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Category Strategy - Geo-replication

🌏 Geo-replication

Last updated: 2020-12-23

Introduction and how you can help

The Geo-replication category helps distributed developer teams be more productive. With a single GitLab instance working with large repositories can take a long time for developers located in different geographies. Geo-replication provides an easily configurable, read-only mirror (we call it a Geo site) of a GitLab installation that is complete, accurate, verifiable and efficient. This is valuable because using Geo reduces the time it needs to fetch and clone repositories, which increases developer productivity.

Please reach out to Fabian Zimmer, Product Manager for the Geo group (Email) if you'd like to provide feedback or ask any questions related to this product category.

This strategy is a work in progress, and everyone can contribute. Please comment and contribute in the linked issues and epics on this page. Sharing your feedback directly on GitLab.com is the best way to contribute to our strategy and vision.

Overview

Geo-replication requires a significant investment to be configured by systems administrators but allows users in different locations to accelerate git read operations. Write requests are transparently proxied to the primary site. Geo replicates around 80% of the data generated by GitLab and a number of data types can be disabled if required.

Where we are headed

Our goal for Geo-replication is to offer the same experience to users, regardless of their location. In the future, we want our users to be able to configure Geo within minutes - not hours. We envision Geo-replication to be fully transparent to users. This means that a developer should not need to actively decide to use Geo, or select the right Geo site - GitLab should be able to determine what Geo site should be used to provide the best user experience. For systems administrators, it should be simple to add, configure and remove new sites.

Target audience and experience

Sidney (Systems Administrator)

Sasha (Software Developer)

For more information on how we use personas and roles at GitLab, please click here.

What's next & why

Instrument usage ping

We need to understand better how software developers interact with secondary sites. As a next step, we are going to track Git operations performed on secondary sites. This data will help us understand usage patterns and how we can improve the overall user experience.

Geo automatically chooses the best GitLab site

Using a Geo site to overcome UX issues (e.g. latency) requires additional configuration for software developers, which is cumbersome. Using the secondary Web interface is a worse user experience than using the primary. A software developer needs to switch between a primary and secondary frequently, which can be highly confusing and frustrating.

We plan to automatically choose the best Geo node. This means that Geo will forward any requests from a secondary to a primary unless the user experience can be significantly improved by using the secondary. This will likely result in the deprecation of the read-only web interface because requests will be proxied from a secondary to a primary.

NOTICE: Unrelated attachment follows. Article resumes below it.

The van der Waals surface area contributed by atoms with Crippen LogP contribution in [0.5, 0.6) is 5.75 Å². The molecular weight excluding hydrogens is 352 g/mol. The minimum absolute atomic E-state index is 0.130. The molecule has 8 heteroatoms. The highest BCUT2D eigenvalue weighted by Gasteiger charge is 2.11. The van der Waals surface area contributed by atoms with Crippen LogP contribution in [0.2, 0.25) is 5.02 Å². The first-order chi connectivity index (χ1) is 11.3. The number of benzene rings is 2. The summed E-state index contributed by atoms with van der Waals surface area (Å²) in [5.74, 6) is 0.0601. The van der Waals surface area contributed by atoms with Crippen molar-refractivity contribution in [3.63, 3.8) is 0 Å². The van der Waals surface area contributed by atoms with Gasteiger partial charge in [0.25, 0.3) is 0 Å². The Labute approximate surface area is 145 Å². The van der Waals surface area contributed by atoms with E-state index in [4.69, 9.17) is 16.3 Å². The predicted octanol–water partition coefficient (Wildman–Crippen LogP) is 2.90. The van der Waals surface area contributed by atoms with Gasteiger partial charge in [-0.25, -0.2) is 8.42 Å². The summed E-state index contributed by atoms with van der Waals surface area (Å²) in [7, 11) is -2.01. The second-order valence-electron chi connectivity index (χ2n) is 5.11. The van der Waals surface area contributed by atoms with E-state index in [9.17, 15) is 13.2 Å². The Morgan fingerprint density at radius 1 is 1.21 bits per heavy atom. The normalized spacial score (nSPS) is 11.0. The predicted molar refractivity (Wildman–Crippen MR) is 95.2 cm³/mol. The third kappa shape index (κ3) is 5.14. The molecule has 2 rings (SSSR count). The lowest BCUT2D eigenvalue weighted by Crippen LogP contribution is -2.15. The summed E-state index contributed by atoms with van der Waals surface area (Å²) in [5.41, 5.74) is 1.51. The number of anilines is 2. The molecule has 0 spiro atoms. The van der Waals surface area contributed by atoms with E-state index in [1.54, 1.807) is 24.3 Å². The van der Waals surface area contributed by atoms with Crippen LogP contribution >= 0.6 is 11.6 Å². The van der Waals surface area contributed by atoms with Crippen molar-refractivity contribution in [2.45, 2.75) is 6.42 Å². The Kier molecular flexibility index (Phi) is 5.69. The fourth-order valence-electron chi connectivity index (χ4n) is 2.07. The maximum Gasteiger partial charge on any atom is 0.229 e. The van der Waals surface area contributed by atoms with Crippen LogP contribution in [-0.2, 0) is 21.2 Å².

Package file verification

We are working on supporting more and more data types using a self-service framework and are adding verification capabilities to the framework to ensure that data was not corrupted during transfer or at rest. Following support for package file verification, LFS files will be supported next via the self-service framework.

In a year

Geo should be easy to setup

Setting up Geo is highly manual and cumbersome, especially in high-availability configurations. In the beginning of 2021, we are going to start investigating how we can simplify Geo's setup - especially for single-node Geo sites.

Geo supports an advanced caching mode

For Geo-replication only a subset of data may need to be replicated but Geo sites require spinning up the entire GitLab stack, less may be sufficient. Additionally, systems administrators can select a subset via selective sync, but they may be wrong.

We are investigating an advanced caching mode with the following properties:

What is not planned right now

We are currently not planning on moving away from Postgres as a backend database in favour of e.g CockroachDB or Google Spanner. This has implications for multi-mode Geo, but for now we will continue to support PostgreSQL.

Writable Geo sites

Geo secondary sites are read-only. Customer feedback has indicated a desire for additional Active active git replication. With the availability of Gitaly Cluster we may start investigating writable Geo sites in FY22.

Maturity plan

This category is currently at the viable maturity level, and our next maturity target is complete (see our definitions of maturity levels.

You can track the work that will move the category to complete in this epic.

Metrics

Competitive landscape

The top competitors for Geo-replication are

Feature overview

Feature GitHub AzureDevOps Bitbucket Smart Mirroring GitLab
Mirror repositories
Active-active replication N/A
Selective sync N/A N/A ⚠️
UI configuration N/A ⚠️
Kubernetes support ⚠️
Mirror docker registries N/A
LFS and file upload support N/A
Automatic DNS ⚠️
GUI Dashboard N/A
Request proxying N/A N/A ⚠️

✅ Fully available ⚠️ Partially available ❌ Not available N/A No information available

Analyst landscape

We do need to engage with analysts more closely to understand the current landscape better.

Top customer success/sales issue(s)

Top user issues

Top internal customer issues/epics

Top strategy item(s)

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